Regulatory Compliance
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Can You Compensate LOs Differently for Purchases and Refis?

The new loan originator rule prohibits compensation based on a term of the transaction or anything that is a proxy to a term of the transaction.  Terms of the transaction includes factors such as the rate or collateral type.  Proxies to a term of the transaction are factors that vary consistently over a significant number of transactions and which the loan originator has the ability to add, drop, or change.  For example, if a LO is compensated more for loans held in portfolio than loans sold to the secondary market it would be a proxy if all 30 year fixed mortgages are sold – the term of the transaction varies consistently by whether or not it is sold and the LO has the ability to advise the borrower to choose one loan type over the other.

With this as the backdrop, is compensating LO’s differently for purchases vs. refis prohibited?  This issue is not directly addressed in the regulation or commentary.  The CFPB’s small business compliance guide states the following:  “varying compensation to a loan originator based on the ‘product type’ often will violate the rule because many ‘products’ (which is not a defined term) in the market refer to different bundles of specific terms.”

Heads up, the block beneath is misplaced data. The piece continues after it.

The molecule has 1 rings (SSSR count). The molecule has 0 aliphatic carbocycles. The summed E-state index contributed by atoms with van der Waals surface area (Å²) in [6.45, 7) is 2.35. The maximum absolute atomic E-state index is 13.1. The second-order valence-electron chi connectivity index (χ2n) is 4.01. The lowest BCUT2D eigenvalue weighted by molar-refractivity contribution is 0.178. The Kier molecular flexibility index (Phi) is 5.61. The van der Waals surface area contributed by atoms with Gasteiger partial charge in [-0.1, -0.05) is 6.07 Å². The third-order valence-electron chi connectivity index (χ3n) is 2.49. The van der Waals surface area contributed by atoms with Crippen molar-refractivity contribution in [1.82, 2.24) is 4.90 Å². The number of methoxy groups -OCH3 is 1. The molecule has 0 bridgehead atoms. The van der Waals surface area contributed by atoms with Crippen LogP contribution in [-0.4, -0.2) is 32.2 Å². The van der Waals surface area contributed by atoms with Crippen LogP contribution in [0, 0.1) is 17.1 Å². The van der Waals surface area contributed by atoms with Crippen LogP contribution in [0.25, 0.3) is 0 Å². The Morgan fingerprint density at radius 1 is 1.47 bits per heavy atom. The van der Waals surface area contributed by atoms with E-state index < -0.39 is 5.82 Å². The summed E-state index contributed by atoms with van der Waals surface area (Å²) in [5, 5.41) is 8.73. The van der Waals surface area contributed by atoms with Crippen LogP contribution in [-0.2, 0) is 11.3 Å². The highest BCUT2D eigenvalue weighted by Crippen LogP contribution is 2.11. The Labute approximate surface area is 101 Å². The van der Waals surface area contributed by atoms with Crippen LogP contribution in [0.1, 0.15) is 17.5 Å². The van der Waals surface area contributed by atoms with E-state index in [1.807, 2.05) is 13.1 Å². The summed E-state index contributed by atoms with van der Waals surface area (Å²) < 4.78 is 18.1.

That language, which is in guidance and not the regulation or commentary, is not abundantly clear.  Is a refi a different ‘product type’ (its not defined after all)?  What does ‘often’ mean?  The lack of direct regulatory language combined with unclear guidance leaves this question unanswered.  Based on what we know now, the conservative approach would be to assume that LO’s cannot be compensated differently for purchases and refis.  Purchases and refis definitely have different transaction terms.

That conclusion does not make much logical sense, however.  Prohibiting different compensation for different product types is consistent with the purpose of the rule in scenarios where the LO could steer a consumer to one product over another.  Refis and purchase transactions are completely different product lines, however, with no real risk of LOs steering consumers to one or the other.  When would a LO with a consumer seeking a refi ever be able to steer them into purchasing a home instead?

Logic doesn’t always always mesh with the law, however,so we are left with divining the meaning from a short excerpt out of a compliance guide.  As stated above, based on that language, the conservative approach is to not compensate differently for purchases vs. refis.

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